According to my mother, I started speaking in full paragraphs soon after my first birthday. My own children started talking early as well. At three months of age, my daughter could say, “love,” “goo-gohl” (good girl), and “hello.” She engaged in a frustratingly one-sided conversation with art on our wall by saying, “hello,” repeatedly to it, but when she received no response, kicked the wall beneath the art. My son was even earlier. His first word was “hello” at five weeks old, before he started trying to mimic us saying, “I love you.” Five weeks. Our pediatrician flat out refused to believe us, despite three witnesses to his speaking. We never adequately caught him on video to prove it to her.
At five weeks, and likely at three months, such sounds are mimicry and not a sign of a comprehension of intent. However, it is remarkable, in that few people report similar experiences. Though recently, a video of a seven-week old infant saying, “Hello” became viral and was shared on ABC News.
A mother of two at an Indian buffet who heard my son speaking in his first months insisted it was purely a genetic trait, but I’m not convinced. I think genetics help, but an infant’s ability to absorb and mimic speech is something I believe stems more from a specific environment during those early weeks. Consider this my hypothesis. Without a formal lab to test it, we’ll consider data from other sources beyond my own household.
Before I explain the environment in which both my children found themselves at birth, I’d like to say to all parents concerned about their child’s speech development: all children are different. Each child picks up certain traits faster than others, and delayed or absent speech in the first year isn’t a sign there’s something wrong with your child. In general, most children are speaking full sentences by two or three years.
Whatever your own child’s development, I make no judgments, only offer potential aids to assist in your relationship together through spoken language. That being said, this may be of help to those with newborns who wish to give them a potential boost to their speech development.
Finally, I am not a medical practitioner or speech therapist. Please refer to the links that show scientific studies to support my claims.
PRENATAL SPEECH ACQUISITION
As you may already know, language is already being acquired in utero during the final trimester of a pregnancy. Having conversations with others, talking to your belly, or singing songs will all be a part of the early acquisition of language skills. During my pregnancies with both children, I talked a lot to the people close to me, gave tender little speeches to my squirming belly, and sang songs I enjoyed to help us both get to know one another.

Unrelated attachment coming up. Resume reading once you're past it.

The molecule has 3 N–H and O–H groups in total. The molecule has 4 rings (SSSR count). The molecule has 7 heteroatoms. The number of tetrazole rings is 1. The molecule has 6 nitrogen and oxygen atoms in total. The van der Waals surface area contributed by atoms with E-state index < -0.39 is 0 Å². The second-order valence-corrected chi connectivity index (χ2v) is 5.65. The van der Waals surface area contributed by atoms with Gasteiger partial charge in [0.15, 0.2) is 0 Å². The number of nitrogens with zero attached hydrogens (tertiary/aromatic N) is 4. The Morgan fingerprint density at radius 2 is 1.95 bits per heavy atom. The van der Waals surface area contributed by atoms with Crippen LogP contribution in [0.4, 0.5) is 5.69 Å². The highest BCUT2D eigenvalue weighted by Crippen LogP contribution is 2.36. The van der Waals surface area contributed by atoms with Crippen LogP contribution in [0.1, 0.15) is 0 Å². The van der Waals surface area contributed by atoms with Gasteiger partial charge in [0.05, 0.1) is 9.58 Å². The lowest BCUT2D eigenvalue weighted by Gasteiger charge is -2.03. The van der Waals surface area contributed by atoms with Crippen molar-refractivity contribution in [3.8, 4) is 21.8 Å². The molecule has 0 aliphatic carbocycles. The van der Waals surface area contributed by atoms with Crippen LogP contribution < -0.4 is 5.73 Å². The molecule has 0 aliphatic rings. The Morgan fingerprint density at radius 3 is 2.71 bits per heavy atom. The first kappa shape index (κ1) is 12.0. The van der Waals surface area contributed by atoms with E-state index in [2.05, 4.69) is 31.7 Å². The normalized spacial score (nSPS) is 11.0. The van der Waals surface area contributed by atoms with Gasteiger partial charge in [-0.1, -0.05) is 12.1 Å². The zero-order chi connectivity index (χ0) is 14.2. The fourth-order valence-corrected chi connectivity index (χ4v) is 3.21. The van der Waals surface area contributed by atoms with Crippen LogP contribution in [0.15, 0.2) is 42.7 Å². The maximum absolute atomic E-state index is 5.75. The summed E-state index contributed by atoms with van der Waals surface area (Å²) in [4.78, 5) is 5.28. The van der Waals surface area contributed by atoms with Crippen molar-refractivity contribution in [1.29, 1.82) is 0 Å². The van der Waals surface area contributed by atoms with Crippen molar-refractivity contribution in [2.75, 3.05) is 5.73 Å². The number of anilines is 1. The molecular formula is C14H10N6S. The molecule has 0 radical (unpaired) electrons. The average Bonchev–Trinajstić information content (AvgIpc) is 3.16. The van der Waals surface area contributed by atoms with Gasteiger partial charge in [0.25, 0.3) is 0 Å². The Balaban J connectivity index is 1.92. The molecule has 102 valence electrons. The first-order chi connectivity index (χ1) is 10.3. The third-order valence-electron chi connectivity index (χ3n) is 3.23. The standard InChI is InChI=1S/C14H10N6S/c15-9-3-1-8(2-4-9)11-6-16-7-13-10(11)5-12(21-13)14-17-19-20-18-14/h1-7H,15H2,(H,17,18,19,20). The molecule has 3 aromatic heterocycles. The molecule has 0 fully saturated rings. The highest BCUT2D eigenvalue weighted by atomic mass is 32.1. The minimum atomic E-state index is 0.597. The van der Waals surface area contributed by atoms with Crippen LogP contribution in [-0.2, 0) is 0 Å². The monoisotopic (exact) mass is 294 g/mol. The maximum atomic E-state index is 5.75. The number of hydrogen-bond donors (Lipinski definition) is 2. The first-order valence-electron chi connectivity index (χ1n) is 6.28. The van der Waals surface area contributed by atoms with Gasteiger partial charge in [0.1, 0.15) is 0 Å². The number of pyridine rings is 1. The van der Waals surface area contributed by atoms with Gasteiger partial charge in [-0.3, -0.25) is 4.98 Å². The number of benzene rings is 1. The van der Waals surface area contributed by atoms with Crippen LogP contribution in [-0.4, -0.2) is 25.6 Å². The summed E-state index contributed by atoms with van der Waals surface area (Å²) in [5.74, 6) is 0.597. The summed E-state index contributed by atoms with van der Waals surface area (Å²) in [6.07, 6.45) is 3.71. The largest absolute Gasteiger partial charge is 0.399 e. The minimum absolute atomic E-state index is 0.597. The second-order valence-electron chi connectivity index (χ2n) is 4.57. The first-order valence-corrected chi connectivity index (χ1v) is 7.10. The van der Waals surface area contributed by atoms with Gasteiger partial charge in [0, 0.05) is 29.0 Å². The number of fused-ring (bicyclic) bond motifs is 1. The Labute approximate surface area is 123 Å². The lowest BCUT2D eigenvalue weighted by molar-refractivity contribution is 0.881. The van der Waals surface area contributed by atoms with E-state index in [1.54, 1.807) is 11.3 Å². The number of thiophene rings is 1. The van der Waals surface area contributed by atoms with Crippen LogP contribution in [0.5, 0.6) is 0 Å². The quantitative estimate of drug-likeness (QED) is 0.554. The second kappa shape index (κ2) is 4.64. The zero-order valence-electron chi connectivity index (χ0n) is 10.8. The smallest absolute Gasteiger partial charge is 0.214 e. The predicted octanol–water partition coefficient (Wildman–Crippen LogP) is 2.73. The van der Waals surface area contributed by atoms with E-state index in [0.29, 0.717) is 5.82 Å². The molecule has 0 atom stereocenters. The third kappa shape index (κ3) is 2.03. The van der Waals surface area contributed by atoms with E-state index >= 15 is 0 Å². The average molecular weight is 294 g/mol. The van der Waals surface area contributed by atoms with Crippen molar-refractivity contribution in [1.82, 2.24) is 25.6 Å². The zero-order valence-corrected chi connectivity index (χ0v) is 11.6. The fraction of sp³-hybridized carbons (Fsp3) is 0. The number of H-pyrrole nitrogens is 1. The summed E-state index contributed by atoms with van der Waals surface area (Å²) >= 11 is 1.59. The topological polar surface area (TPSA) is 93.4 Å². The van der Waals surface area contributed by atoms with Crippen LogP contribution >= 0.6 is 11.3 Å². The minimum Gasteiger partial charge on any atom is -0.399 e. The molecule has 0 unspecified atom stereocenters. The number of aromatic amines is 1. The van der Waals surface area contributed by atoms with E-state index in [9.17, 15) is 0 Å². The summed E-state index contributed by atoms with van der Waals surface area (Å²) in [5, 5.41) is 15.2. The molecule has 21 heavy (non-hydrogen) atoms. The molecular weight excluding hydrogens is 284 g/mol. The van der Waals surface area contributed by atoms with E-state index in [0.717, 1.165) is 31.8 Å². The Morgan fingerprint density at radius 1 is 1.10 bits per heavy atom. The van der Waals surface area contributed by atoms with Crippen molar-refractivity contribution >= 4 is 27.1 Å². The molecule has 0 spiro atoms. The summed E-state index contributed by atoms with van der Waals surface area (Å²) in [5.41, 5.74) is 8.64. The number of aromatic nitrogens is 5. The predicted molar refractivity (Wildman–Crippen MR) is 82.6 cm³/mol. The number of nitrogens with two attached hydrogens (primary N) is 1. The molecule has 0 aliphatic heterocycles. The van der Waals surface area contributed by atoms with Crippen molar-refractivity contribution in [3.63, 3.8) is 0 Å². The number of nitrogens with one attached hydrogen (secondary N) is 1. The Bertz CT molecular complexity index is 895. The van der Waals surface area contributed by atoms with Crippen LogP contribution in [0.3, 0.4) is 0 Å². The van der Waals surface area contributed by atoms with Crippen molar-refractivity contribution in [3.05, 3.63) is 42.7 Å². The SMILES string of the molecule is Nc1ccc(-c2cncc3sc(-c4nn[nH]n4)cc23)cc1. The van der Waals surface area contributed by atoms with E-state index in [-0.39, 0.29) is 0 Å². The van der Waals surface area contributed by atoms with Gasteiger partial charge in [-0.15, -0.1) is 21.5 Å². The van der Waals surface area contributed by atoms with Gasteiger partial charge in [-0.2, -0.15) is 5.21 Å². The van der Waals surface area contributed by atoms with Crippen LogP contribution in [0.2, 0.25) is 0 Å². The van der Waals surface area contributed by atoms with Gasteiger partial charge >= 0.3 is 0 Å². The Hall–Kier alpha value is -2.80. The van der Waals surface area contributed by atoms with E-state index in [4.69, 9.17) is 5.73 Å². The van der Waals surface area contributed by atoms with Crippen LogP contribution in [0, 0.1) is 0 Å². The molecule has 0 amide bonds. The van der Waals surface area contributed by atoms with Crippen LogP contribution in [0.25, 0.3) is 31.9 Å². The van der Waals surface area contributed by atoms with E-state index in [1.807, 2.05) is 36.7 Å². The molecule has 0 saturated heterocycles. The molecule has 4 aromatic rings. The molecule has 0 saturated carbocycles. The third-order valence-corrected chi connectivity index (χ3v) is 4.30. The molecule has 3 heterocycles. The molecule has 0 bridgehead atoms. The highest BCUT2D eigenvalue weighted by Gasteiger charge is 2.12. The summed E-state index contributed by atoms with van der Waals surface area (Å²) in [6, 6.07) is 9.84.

At birth, I insisted they be laid on my belly until the umbilical cord stopped pulsing, and then, when the umbilical cord was cut, I began nursing them, making full eye contact, and introducing myself. Once acknowledged, they were given to their fathers for a similar meeting.
During the early days, we all spoke softly, explaining everything we were doing around them. The idea that a baby needs to hear 10,000 words a day from adults (or older children) is gaining ground in language research. To this day, I explain a lot of what I am doing, almost narrating my own life and his, in order to give my two year old a sense of the world around him, basic daily life, and clues about more complex mechanics. At a year old, he knew left from right because every time I put on socks, shoes, or washed his limbs, I’d say something like, “Time to put your left shoe on your left foot. Can you show me your left foot?” I talked to him about where we were going on each trip out, and pointed out landmarks, which he can now point out himself, regardless of whether we take a standard route or not.
This level of communication not only teaches them key words for their basic vocabulary, but also encourages cooperation on their part because they know what’s about to happen, are asked to participate, and can make choices about how to act. There are certainly times now, when I ask my toddler to do something, and he says, “No” or “Nope,” and others when he’s reluctant, but sees the necessity and, like his teenage sister says, “Fiiiine,” complete with huff. He speaks in full sentences, but when he goes into paragraphs, his thoughts get jumbled and his speech mumbled. Nevertheless, we’re quite enamored of his efforts to communicate with us with the same amount of depth and thought as we communicate with him.
SINGING & MUSIC
Some of you are going to groan. Some of you don’t think you can sing. You’re not musical. You don’t think you have a good voice, or you’re not good at rhythm.